As clearly shown by the foregoing discussion and will be made more apparent as the following detailed description proceeds, it is possible to synthesize a hydrogen storage alloy in an economical manner with zirconium oxide and vanadium oxide which are relatively cheap in their raw material cost in accordance with the present invention. The hydrogen storage alloy thus obtained however has characteristics which are substantially equivalent to or comparable to that of the alloy synthesized in the prior art process performed on the material including metal zirconium and metal vanadium which are very expensive in their raw material cost. And thus the method is advantageous in economical point of view.

While novel features of the invention are set fourth in the preceding, the invention, both as to organization and content, can be further understood and appreciated, along with other objects and features thereof, from the following detailed description and example when taken in conjunction with the attached drawings.

In the following paragraphs, examples of the present invention will be described together with comparative preparations by referring to the attached drawings.

EXAMPLE 1

Preparation of Alloy Samples

Commercially available zirconium, manganese, vanadium, cobalt and nickel, or oxide powders of these metal as well as metal calcium were used to prepare Alloy Samples represented by the formula: ZrMn0.6 V0.2 Co0.1 Ni1.2.

Alloy Sample 1 (Comparative preparation 1):

A hydrogen storage alloy was prepared by steps of melting the above-mentioned all metal materials in an arc melting furnace under argon atmosphere, cooling the molten metal and subjecting the cooled melt to a heat treatment under vacuum at 1100° C. for 12 hours.

Alloy Sample 2 (Comparative preparation 2):

In compliance with the prior art reduction diffusion method performed with a heat treatment under argon atmosphere at 1250° C., another hydrogen storage alloy was prepared by using zirconium oxide (ZrO2) powder, vanadium pentoxide (V2 O5) powder, manganese dioxide (MnO2) powder, metal nickel powder, and metal cobalt powder, all sieved to pass 100 mesh, as well as metal calcium of 1.2 times as much as the stoichiometric amount required for reducing all of the above-mentioned oxides.

Alloy Sample 3 (Working Example):

A hydrogen storage alloy was prepared in the following manner.

First, each of the predetermined amounts of powders of 100 mesh or smaller of zirconium oxide, vanadium pentoxide, manganese dioxide, metal nickel and metal cobalt were mixed together in a mortar, and the mixture thus obtained was calcined in an alumina crucible placed in the air at 1000° C. for 3 hours. During this calcining, some of the oxides and metals in the mixture reacted with each other or one another to partially form complex oxides, and gray color of the mixed powder changed to black.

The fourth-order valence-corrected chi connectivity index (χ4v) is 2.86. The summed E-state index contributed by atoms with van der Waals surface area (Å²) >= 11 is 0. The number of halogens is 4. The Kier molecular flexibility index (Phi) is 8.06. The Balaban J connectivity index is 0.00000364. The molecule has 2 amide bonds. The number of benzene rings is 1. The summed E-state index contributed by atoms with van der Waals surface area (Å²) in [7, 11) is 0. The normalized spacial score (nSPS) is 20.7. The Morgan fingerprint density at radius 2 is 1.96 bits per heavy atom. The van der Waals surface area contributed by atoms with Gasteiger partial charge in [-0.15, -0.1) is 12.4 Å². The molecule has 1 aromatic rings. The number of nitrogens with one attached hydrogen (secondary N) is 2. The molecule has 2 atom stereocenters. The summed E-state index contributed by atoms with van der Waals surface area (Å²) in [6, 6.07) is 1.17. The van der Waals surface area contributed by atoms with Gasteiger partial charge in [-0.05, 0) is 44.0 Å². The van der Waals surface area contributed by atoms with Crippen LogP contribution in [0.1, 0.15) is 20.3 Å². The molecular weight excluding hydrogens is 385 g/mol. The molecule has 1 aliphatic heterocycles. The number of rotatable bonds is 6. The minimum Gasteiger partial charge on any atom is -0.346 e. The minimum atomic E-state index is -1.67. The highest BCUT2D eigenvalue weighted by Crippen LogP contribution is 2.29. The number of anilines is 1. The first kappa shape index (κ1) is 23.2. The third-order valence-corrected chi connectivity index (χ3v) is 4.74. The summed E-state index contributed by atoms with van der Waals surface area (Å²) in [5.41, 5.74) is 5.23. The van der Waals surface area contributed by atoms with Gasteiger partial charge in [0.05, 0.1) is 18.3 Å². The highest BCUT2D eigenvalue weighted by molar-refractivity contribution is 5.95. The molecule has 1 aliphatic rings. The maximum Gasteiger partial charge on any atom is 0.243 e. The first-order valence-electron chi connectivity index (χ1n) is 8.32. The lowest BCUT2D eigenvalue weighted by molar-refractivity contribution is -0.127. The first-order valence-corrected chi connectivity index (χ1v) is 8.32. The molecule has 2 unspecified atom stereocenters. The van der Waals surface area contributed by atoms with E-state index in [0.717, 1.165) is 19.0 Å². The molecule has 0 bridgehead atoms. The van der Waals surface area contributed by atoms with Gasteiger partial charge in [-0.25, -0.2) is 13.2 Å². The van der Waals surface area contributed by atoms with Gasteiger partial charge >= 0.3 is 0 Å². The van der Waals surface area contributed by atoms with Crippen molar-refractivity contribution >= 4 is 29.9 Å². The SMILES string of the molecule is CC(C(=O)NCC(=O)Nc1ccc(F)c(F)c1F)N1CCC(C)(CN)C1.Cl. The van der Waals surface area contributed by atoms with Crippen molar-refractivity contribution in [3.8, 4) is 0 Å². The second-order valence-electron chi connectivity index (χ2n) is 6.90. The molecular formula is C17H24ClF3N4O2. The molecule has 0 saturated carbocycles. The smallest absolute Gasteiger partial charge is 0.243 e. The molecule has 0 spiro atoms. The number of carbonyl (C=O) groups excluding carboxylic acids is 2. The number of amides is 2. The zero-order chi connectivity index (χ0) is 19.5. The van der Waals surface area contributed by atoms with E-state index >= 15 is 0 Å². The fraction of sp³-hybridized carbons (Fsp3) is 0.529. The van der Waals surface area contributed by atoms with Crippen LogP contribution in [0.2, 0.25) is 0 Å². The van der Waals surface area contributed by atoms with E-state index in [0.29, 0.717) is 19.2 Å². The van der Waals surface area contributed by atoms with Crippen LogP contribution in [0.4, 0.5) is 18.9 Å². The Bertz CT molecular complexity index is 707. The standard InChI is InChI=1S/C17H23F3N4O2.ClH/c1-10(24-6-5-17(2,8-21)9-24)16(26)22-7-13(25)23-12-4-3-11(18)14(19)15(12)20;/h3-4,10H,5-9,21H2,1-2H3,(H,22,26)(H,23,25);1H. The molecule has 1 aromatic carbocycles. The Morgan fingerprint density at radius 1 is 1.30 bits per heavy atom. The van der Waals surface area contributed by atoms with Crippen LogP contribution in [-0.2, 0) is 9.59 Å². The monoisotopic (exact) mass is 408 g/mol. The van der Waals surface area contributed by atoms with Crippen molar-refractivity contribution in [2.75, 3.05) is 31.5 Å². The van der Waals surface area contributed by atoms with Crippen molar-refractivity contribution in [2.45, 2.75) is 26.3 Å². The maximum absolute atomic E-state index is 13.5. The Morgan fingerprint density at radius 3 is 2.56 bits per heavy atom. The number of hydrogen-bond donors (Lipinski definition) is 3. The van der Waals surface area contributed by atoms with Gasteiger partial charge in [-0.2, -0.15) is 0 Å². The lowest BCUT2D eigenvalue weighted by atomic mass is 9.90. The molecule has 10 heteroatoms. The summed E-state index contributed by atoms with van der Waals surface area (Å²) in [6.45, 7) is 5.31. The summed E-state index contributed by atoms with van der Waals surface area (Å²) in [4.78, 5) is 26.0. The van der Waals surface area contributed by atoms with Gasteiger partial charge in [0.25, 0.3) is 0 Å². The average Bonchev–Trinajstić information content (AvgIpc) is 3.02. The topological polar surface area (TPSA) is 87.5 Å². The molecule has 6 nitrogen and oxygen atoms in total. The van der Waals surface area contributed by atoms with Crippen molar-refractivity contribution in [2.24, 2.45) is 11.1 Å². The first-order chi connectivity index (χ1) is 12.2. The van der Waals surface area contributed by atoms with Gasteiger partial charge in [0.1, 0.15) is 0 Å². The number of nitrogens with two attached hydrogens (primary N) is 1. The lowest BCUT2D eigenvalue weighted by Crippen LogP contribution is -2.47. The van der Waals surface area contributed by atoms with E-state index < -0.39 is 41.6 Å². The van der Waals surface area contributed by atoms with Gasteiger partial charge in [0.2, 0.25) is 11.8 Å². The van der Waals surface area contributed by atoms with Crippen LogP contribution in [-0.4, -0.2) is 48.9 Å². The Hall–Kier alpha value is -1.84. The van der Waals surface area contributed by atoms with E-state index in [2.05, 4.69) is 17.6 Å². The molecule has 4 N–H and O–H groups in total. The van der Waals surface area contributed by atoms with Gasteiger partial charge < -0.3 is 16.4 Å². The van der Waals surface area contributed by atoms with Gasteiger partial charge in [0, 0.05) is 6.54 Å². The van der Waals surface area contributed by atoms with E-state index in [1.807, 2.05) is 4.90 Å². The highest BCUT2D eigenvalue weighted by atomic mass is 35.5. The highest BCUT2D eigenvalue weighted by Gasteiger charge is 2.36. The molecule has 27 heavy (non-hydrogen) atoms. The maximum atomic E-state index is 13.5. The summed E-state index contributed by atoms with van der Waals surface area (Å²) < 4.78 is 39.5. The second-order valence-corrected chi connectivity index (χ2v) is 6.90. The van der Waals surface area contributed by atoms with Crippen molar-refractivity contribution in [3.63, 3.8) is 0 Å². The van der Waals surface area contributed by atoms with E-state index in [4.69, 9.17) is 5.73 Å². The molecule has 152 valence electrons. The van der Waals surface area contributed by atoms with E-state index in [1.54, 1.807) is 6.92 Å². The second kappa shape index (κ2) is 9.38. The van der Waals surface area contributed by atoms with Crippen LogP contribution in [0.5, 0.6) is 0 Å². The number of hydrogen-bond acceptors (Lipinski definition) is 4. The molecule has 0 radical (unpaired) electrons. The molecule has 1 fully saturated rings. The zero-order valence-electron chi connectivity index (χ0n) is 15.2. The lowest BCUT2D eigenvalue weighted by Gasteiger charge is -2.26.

Next, metal calcium of 1.2 times as much as the stoichiometrically required amount was added to the calcined powder, and the combined powder was calcined in a calcium oxide crucible placed under argon atmosphere at 1100° C. for 8 hours.

After cooling down to room temperature, the calcined mixture was placed in an aqueous acetic acid solution of a concentration of about 10% by weight, to remove excessive metal calcium and calcium oxide produced as the reaction product. After the removal of the metal calcium and the calcium oxide, a milky white hydrogen storage alloy (Alloy Sample 3) in particles having a size of 0.2 mm-0.5 mm was obtained.

Characterization of Alloy Samples

First, a powder X-ray diffraction measurement was performed on each of these hydrogen storage alloys. As a result of the measurement, it was confirmed that the main component of each of the alloy phase in every Alloy Samples was the C15-type Laves phase (crystal structure of MgCu2 -type having face centered cubic structure, hereinafter referred to "fcc structure"). In Alloy Sample 1, a peak attributable to the Zr-Ni system alloy in its diffraction pattern was recognized at a diffraction angle 2θ of 38°-40°.

A crystal lattice constant "a" of Alloy Sample 2 was found to be 7.03Å, which is smaller than that of 7.06Å of Alloy Sample 1. The cause for it is believed that some calcium was presumably taken up into Alloy Sample 2. Further, it is recognized that Alloy Sample 2 had a peak attributable to the Zr-Ni system alloy in its diffraction pattern at a diffraction angle 2θ of 38°-40° as observed with Alloy Sample 1, and another peak attributable to the unreacted Ni.

Alloy Sample 3 had substantially no peak attributable to the Zr-Ni system alloy in its diffraction pattern at a diffraction angle 2θ of 38°-40° which was recognized with the both of Alloy Samples 1 and 2, and hence it was found that Alloy Sample 3 was an alloy having a very high homogeneity. A crystal lattice constant of Alloy Sample 3 was found to be 7.05Å which was slightly smaller than that of Alloy Sample 1. This is presumably attributable to the taken-up of calcium into the alloy structure.